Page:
Were your Breton ancestors from Nobility?

I subscribe to a great blog called The French Genealogy Blog. Today their post is about The Beleaguered Nobility of Brittany. In short, it describes how Louis XIV wanted to establish who in his realm was truly of the nobility and who was not. Apparently, nobility did not pay many forms of taxes, which meant that there was obviously a financial incentive for many to become what were known as “false nobles”. This problem was particularly severe in Bretagne. I was unaware of this until now.

Within the post, other links to very useful websites are provided which may or may not help you with your research into your Breton ancestors, but they are never-the-less all worth a look at.

Tudchentil – which has pages on 18 Breton Knights in a Tournament in 1238 or An Armorial Breton


Ploeuc Genealogy – which is about the history, genealogy and heritage to ploeuc and its surroundings, including Notaries of Ploeuc from 1739 – 1907


I doubt I have any nobility in my Breton ancestors, the Rabet’s. So far their statuses have been:

Laboureur – which has a variety of meanings including ploughman/ peasant or small tenant farmer rich enough to own their own plough (p228 – Soldier and Peasant in French Popular Culture, 1766-1870)

Cowman – herder of cows


Agricultural Labourer – a person who tills the soil for a living.

laboureur image




Another ancestor in Australia

I have been back to Jersey for the Christmas holidays, partly to see family and friends I hadn’t seen for 2 years since I moved to Australia, secondly for my middle sister’s wedding in France and thirdly to do lots more family history research! Being back in Jersey gave me lots of new opportunities to collect resources, archive records, photos and family tales to add to my already huge collection. It was all very interesting and exciting.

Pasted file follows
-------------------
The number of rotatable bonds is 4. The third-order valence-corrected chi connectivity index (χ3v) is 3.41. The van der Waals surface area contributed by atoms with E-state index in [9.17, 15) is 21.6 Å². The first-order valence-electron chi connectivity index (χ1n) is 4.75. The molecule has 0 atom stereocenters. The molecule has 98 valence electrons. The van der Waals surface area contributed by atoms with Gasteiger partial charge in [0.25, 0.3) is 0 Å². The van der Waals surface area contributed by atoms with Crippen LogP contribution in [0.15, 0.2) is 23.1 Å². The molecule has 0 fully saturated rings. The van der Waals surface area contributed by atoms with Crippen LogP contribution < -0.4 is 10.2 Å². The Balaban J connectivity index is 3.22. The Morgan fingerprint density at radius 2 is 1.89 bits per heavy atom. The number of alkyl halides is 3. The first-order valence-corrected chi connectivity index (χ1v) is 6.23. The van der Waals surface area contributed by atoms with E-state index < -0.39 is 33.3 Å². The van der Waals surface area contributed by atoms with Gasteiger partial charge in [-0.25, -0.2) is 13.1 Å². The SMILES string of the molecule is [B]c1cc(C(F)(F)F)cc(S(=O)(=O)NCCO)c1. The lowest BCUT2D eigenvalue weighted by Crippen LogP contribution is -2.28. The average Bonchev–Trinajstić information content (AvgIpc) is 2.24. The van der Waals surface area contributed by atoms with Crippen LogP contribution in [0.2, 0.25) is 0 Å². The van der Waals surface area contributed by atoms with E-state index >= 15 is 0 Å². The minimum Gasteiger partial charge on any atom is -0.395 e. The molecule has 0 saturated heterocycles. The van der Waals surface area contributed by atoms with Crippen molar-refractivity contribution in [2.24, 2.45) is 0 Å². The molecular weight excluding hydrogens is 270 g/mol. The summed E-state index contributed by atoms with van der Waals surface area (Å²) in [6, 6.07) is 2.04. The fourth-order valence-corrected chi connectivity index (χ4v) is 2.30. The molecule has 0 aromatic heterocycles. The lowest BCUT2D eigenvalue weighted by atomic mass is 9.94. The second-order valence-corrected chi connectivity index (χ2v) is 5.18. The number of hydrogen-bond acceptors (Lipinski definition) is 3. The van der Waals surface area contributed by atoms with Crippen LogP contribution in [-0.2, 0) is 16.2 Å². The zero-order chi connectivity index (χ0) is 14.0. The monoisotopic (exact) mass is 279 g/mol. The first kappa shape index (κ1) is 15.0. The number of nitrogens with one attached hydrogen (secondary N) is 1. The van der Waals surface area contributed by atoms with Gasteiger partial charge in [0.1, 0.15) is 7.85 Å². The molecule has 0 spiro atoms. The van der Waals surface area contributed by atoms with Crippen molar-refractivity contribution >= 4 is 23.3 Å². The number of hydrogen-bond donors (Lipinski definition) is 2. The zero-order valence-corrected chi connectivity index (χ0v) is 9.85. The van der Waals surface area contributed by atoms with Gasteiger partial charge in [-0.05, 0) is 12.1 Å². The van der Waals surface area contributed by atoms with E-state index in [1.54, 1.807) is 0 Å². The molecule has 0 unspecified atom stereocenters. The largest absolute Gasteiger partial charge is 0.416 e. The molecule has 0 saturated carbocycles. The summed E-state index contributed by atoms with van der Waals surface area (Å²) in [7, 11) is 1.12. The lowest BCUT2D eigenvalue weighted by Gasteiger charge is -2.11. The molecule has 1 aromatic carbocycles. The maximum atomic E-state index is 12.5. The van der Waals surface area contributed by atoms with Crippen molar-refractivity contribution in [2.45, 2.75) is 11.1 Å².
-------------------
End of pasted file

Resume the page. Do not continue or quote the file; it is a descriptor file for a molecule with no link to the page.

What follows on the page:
When I arrived back in Australia I was had no idea where to start until I slowly went back through my notes and  came across a record linking my family history with Australia! So my first blog since I’ve returned is about that.

I have written about a possible family connection to Australia before, one that I have been unable to solve so far: World War 1 soldiers in Jersey on Agricultural Training. However, another piece of evidence has been found of  an ancestor arriving in Australia, and this time I have found proof!  This new discovery will give me  good reason to explore the archives in Sydney! Just before I went to Jersey I was frantically tying up loose ends so I could present my family history story to my family as it is so far. I came across a record for the list of passengers aboard the ship ‘Hobsons Bay’ which had arrived in the port of Southampton on the 19th October 1929, having been to Australia via Suez.


On the list was my my great grandfather Henri Yves Rabet:

Port of embarkation: Sydney

Proposed address in the UK: 22 St. Peter’s Street, St. Helier, Jersey c/o Caledonian Club

Class: 3rd

Profession, Ocupation or calling: Herdsman

Age: 27

Country of last permanentt residence: AUSTRALIA

Country of Intended Future Permanent Residence: other parts of the British Empire

This was a very surprising find, but not half as surprising to find out that my great aunt Sylvia (of whom I had had many family history chats with before) had already knew this and never thought to mention it!!! ‘Why, I asked her in friendly disbelief?’…’Oh, because, I thought you already knew that!’ So she proceeded to tell me how he used to take the Jersey cows over to Australia.

Note to oneself: always ask, and ask again all family relatives about anything they remember, and having props (photos, records,etc) always helps prompts the memory a little bit.

She also mentioned how her father Henri was a member of the Caledonian Club. This is a place I do not know much about myself and therefore it will go on my ‘Future blog topics  to write about’.The good thing about this was that my great aunt could confirm my find and that the details in the record match with my great grand father. The right name, age, and residence.  It is not a surprise that Henri was a ‘herdsman’ as the following image shows that Henri’s father Yves Rabet is recorded as a ‘cowman’.

The Jersey cow is a famous icon for the little island and has been transported to Australia for possibly nearly 200 years now.

The journey would have taken approximately 40 days taking the following route:

Southampton – Malta – Port Said – Colombo – Freemantle – Adelaide – Melbourne – Sydney

(Then the reverse route would be taken to get back to the UK)

Go to the following link to find out more about:

All I need to do now is  find out more about Henri Rabet’s stay in port, if he travelled with the cows to the farms and so much more…